Keeping order

Today is the 80th anniversary of the Battle of Cable Street. Some readers may know what that was but, for the benefit of the others, it was a mass action in 1936 to stop thousands of members and supporters of the British Union of Fascists from marching through a largely Jewish part of East London. I suspect that the majority of those who have heard about this will think it was a battle with the fascists. It wasn’t, it was a battle with the police. Here’s a newsreel clip: Battle newsreel on YouTube

This won’t come as a surprise to anyone who has been on a demo when trouble broke out. Every demo or march or event I’ve been at where a ‘riot’ occurred was started by the cops. Sure someone may well have thrown an empty drinks can at them, maybe even a bottle, but those individuals are always safely back in the thick of the crowd. The ones who get battered and arrested by our increasingly well-armoured police are those brave souls on the front line. This is called ‘keeping the peace’ or ‘protecting public order’ and that’s when the fighting begins.

These confrontations have a long history, both here and across the globe. One of the most notorious in the UK in recent times was the Battle of the Beanfield. On 1 June 1985 the Peace Convoy of travellers, trying to get to Stonehenge for a festival, were intercepted and some forced off the road by police into a field, whereupon their vehicles were attacked and wrecked. The people in those vehicles, including pregnant women, were beaten and arrested. A brief video clip was aired on television some time later and what it showed was brutal – unarmed and unprotected people being manhandled and hit with batons, windows being smashed, the interiors of vans trashed. What it also showed was police in riot gear, with their ID numbers concealed, causing criminal damage and assaults which, if had been done to them, would have been classed as grievous bodily harm. In other words, it was a police riot. No charges were brought against those officers*. Journalists and photographers were arrested or threatened. Films were ‘lost’. The travellers lost their homes and I’ve been told that some of the travellers even lost their children, because they were taken into care by Social Services and sent for adoption.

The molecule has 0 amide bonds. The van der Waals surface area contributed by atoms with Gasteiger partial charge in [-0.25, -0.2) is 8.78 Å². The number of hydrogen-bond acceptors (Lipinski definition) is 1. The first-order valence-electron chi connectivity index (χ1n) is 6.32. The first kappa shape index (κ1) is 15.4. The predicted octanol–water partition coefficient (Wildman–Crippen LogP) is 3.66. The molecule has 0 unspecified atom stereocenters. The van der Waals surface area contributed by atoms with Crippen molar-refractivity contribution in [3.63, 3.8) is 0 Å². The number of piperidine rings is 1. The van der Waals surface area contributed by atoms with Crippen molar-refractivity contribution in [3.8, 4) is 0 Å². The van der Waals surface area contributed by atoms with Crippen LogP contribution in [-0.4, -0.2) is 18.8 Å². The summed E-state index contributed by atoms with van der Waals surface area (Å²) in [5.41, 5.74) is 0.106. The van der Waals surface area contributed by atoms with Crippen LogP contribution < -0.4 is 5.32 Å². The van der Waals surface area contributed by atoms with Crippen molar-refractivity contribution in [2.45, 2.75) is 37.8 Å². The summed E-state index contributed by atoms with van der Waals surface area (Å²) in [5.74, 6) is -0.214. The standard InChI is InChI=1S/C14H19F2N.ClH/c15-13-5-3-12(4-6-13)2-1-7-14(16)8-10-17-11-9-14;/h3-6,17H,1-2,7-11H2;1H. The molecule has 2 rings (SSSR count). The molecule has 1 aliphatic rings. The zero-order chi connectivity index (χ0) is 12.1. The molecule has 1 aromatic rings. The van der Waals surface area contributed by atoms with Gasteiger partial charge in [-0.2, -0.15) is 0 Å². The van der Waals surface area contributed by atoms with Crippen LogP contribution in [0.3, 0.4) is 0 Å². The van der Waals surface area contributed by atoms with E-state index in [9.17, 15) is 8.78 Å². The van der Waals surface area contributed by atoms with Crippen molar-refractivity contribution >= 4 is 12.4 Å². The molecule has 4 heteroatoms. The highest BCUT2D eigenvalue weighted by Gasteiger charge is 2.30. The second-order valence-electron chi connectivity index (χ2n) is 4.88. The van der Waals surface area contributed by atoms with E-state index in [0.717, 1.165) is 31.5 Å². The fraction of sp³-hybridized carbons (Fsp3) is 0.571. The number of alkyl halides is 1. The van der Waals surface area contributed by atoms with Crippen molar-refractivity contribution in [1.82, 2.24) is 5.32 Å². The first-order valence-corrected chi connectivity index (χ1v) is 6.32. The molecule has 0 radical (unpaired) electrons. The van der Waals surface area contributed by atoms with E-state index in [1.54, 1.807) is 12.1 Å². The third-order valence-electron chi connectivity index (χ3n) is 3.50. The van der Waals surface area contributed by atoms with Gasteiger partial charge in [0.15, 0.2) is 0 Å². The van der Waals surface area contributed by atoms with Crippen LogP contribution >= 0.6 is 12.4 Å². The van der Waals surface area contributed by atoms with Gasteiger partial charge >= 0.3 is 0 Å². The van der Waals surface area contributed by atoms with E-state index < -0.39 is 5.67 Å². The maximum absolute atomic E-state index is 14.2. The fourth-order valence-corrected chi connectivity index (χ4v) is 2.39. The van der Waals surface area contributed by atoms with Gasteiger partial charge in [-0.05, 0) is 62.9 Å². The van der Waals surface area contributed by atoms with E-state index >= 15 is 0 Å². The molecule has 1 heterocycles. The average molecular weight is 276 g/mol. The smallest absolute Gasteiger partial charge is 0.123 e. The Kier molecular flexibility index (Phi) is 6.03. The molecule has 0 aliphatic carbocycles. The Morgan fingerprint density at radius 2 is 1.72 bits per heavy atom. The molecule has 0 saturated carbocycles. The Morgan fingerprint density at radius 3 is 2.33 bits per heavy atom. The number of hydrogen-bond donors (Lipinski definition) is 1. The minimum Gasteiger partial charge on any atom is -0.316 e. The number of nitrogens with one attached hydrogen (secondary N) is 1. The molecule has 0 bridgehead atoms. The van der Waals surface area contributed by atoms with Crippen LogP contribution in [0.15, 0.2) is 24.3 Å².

One officer, who was present, left the police and became a criminologist. He later made this observation, “When you have a body of men … and a hierarchy of authority, violence is bound to occur.” This is all I can remember, but what it means is, that it’s not sufficient to blame the men on the ground for breaking the rules, because they know their actions have been implicitly sanctioned by their superiors. One policy could be banned is that of officers being told to conceal their identifying numbers in these situations … and advising reporters to stay away!

Now, not all coppers are bastards but the point I’m making is that the job is. The question is, whose ‘peace’ is being kept, whose ‘order’ is being protected? Why do fascist marchers get more police protection than anti-fascists? Why do strikers and pickets get beaten up but not thieving bosses? Why are Romanies and other travellers prevented from stopping for a night’s rest, while you’ll be told to shut down if your party or festival music disturbs the sleep of well-off neighbours? Work it out.

Update: 11.10.16
As J Edgar Hoover, head of the FBI, said in 1968, “Justice is merely incidental to law and order.”
That’s telling it as it is.

RA 3.10.16

[* A number of the travellers successfully sued Wiltshire Police for ‘false imprisonment, damage to property and wrongful arrest’ and one police sergeant was found guilty of actual bodily harm. It was only a token victory because legal costs swallowed all the compensation they were awarded. If you want to see some more, here’s a documentary made in 1991: YouTube video ]

A word to the wise
The word ‘mob’ comes from a legal term in Latin, ‘mobile vulgus’, which my dictionary translates as ‘the fickle multitude’ but I prefer ‘the mobile common people’. The state wants you screwed into your place (and in debt) – Don’t move! Sit still! – and, especially, don’t organise yourselves without the authorities sayso.